reflector model

Crossed Dipole Array in Front of Reflector

A crossed dipole array with metallic reflector is modeled in FEKO to determine its gain pattern.

In mobile communication systems the position and orientation of the receiving and transmitting antennas change continually. This can affect the signal strength at the receiver, even when the antennas are pointing at each other, as the orientation of the antennas may result in a polarization mismatch. A simple way to ensure that the polarization mismatch is not more than 3dB is to use a circularly polarized antenna at one end (e.g. transmitter) and a linearly polarized antenna at the other (e.g. receiver). Since it is difficult to achieve circular polarization, elliptical polarization with axial ratio close to unity is used. A four-element crossed dipole array with a reflecting metallic plate is modeled in FEKO to determine gain patterns and axial ratios.

Figure 1 shows the FEKO model of a crossed dipole antenna designed for 300MHz. The dipoles are normally orientated with respect to each other. Circular polarisation is achieved by driving the two dipoles with a phase difference of 90°. The top antenna in Figure 1 leads by 90°, which means a right-hand-circular polarisation is expected (along the positive z-axis). The spacing between the dipoles is in the order of λ/50.

crossed dipole antenna

Figure 1: FEKO model of a crossed dipole antenna

To increase the gain along the z-axis a linear array is constructed, consisting of four crossed–dipoles with a spacing of λ/2. The array is shown in Figure 2. Similarly aligned elements are driven with equal phase (the bottom antennas with a phase of 0° and the top antennas with 90°). Again right-hand-circular polarisation is expected.

four element crossed dipole array

Figure 2: A four element crossed dipole array

To increase the gain along the z-axis a linear array is constructed, consisting of four crossed–dipoles with a spacing of λ/2. The array is shown in Figure 2. Similarly aligned elements are driven with equal phase (the bottom antennas with a phase of 0° and the top antennas with 90°). Again right-hand-circular polarisation is expected.

Crossed dipole array with metallic reflector

Figure 3: Crossed dipole array with metallic reflector

The gain patterns of the crossed dipole, four element array and array with reflector are compared in Figure 4. Figure 4a shows the total gain in the xz-plane (phi = 0) and Figure 4b shows the total gain in the yz-plane (phi = 90). A forward gain of about 2dB is achieved with the crossed dipole, about 8dB with the four element array and about 12.5dB with the metallic plate placed behind the array. Side-lobes in the xz-plane (for the array and the array with reflector) are more than 10dB below the main lobe; the back lobe (for the array with reflector) is almost 20dB below the main lobe. Half-power beamwidth (for the array with reflector) inthe xz-plane is around 25° in the xz-plane and 70° in the yz-plane.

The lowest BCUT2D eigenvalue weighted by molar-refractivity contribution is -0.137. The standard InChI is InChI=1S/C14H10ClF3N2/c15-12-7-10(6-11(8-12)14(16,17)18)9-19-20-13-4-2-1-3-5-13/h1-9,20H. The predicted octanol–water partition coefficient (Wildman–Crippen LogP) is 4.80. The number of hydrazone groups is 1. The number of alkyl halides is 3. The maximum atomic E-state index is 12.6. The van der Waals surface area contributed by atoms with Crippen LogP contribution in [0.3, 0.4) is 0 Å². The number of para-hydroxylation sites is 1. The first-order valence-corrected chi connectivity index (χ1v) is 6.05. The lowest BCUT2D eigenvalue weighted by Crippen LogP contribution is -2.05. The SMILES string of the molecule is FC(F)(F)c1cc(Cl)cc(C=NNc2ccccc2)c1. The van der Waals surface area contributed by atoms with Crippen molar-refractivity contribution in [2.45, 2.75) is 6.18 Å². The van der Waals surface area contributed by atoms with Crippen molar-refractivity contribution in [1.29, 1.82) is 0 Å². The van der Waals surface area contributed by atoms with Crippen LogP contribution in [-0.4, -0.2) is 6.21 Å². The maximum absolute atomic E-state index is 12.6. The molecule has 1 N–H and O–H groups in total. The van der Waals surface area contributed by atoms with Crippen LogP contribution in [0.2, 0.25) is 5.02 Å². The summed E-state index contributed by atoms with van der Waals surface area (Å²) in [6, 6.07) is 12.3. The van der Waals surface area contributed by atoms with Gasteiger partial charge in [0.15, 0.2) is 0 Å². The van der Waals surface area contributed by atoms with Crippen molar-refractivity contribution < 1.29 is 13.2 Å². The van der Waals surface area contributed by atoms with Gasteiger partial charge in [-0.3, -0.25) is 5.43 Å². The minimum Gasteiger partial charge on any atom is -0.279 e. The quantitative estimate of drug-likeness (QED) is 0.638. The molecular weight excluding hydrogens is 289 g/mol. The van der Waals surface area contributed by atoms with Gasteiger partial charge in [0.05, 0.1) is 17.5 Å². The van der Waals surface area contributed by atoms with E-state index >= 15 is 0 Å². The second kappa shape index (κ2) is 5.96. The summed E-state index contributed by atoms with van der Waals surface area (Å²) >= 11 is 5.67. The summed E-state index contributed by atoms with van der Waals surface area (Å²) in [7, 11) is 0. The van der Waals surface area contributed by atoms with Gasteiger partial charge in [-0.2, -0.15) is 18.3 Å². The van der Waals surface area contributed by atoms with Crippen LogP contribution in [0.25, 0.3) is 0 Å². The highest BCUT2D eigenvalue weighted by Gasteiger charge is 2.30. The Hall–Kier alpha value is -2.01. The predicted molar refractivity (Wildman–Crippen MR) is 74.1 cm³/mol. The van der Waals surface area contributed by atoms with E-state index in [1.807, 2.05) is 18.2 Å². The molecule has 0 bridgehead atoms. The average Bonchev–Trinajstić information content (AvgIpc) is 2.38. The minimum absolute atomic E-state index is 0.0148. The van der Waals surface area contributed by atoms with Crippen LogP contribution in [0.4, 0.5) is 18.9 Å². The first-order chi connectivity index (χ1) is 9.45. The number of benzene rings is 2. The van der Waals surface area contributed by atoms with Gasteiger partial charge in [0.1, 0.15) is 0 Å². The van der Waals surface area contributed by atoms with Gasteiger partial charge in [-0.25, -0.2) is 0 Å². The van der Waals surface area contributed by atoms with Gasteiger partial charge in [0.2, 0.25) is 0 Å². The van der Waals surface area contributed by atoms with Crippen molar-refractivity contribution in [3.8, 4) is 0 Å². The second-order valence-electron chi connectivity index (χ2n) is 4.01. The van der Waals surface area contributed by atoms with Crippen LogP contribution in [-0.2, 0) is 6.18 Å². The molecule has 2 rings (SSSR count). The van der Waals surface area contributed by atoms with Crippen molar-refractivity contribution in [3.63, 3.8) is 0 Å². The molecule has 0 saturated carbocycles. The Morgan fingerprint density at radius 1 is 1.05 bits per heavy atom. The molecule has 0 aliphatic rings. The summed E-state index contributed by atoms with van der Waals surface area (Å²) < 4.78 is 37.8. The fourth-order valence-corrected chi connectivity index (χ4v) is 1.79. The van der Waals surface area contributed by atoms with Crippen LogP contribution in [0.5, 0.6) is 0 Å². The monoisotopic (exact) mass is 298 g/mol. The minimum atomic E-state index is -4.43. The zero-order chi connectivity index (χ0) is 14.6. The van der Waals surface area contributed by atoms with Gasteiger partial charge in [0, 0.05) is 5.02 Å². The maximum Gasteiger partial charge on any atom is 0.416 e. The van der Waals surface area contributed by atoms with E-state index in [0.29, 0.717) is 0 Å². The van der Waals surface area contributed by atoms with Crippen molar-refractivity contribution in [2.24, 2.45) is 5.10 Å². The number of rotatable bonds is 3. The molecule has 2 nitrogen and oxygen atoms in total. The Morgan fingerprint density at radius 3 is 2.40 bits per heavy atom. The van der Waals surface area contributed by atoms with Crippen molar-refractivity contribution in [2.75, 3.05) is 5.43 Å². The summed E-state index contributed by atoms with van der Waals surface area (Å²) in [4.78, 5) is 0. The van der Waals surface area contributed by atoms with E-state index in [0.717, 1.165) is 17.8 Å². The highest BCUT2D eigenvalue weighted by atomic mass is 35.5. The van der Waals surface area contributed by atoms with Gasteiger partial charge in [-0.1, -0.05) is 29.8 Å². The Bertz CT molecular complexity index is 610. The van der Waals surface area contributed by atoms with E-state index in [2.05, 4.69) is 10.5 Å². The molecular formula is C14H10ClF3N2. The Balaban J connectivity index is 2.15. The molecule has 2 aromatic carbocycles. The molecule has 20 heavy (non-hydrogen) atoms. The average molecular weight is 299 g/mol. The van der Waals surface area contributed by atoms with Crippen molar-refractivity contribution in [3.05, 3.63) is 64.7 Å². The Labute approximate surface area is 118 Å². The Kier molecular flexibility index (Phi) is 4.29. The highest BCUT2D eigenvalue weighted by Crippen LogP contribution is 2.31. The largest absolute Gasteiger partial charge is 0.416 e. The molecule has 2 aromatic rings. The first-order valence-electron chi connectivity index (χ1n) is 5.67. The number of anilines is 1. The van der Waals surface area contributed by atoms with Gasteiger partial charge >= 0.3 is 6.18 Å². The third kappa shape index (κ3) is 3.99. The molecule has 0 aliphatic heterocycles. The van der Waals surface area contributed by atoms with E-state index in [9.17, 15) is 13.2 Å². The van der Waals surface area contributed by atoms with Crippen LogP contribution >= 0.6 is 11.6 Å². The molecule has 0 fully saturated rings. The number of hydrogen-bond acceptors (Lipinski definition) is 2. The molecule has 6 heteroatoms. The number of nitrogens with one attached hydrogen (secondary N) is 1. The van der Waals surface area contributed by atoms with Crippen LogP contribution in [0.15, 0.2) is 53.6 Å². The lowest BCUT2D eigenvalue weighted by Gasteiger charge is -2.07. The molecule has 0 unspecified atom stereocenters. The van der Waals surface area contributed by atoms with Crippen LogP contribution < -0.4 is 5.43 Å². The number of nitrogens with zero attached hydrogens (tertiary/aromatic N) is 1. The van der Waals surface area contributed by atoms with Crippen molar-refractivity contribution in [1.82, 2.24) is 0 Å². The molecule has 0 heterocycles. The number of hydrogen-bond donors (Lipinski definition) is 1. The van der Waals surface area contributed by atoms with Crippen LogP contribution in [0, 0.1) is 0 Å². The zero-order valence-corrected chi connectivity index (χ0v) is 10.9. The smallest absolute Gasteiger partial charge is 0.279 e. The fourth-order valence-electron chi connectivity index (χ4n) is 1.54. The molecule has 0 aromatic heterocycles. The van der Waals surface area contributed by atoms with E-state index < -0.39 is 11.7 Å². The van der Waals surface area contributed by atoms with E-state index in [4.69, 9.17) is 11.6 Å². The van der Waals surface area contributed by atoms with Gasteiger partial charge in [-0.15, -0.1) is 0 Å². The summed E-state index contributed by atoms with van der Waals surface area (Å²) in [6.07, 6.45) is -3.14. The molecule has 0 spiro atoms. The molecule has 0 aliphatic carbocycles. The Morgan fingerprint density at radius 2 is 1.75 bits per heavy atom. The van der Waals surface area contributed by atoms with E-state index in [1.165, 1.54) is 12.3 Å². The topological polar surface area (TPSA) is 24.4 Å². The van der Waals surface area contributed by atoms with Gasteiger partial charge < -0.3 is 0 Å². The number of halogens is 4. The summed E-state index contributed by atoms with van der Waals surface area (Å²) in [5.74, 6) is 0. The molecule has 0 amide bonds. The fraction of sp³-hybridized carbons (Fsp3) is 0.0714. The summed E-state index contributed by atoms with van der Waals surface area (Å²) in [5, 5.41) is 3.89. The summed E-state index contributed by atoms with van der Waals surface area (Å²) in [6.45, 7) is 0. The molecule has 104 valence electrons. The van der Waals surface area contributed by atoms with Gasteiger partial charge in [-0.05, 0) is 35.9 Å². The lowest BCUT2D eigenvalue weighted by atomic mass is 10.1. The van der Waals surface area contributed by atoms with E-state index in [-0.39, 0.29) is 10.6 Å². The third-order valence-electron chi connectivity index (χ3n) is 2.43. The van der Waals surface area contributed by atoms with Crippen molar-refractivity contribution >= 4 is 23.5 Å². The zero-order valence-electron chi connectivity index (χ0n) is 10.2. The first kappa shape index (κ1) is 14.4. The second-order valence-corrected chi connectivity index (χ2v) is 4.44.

gain pattern

Figure 4: Comparison of gain patterns
(a) xz-plane (phi = 0)

yz-plane

(b) yz-plane (phi = 90)

Axial ratios for the three antennas are compared in Figure 5. An axial ratio of nearly 0.9 along the positive z-axis is obtained with the single crossed dipole. Using the four element array degrades this axial ratio to 0.5 and with a reflector it increases to 0.6. A sudden change in the axial ratio occurs at theta = 30 (phi = 0) which corresponds to the first null in the patterns for the arrays.

axial ratios

Figure 5: Comparison of axial ratios

Finally, Figure 6 shows the reflection coefficient for element #1 in the array (and the bottom element in the single crossed dipole). Although coupling between elements affect the input impedance, the element is well matched to a 75Ω system.

Input impedance

Figure 6: Input impedance for element #1 in array

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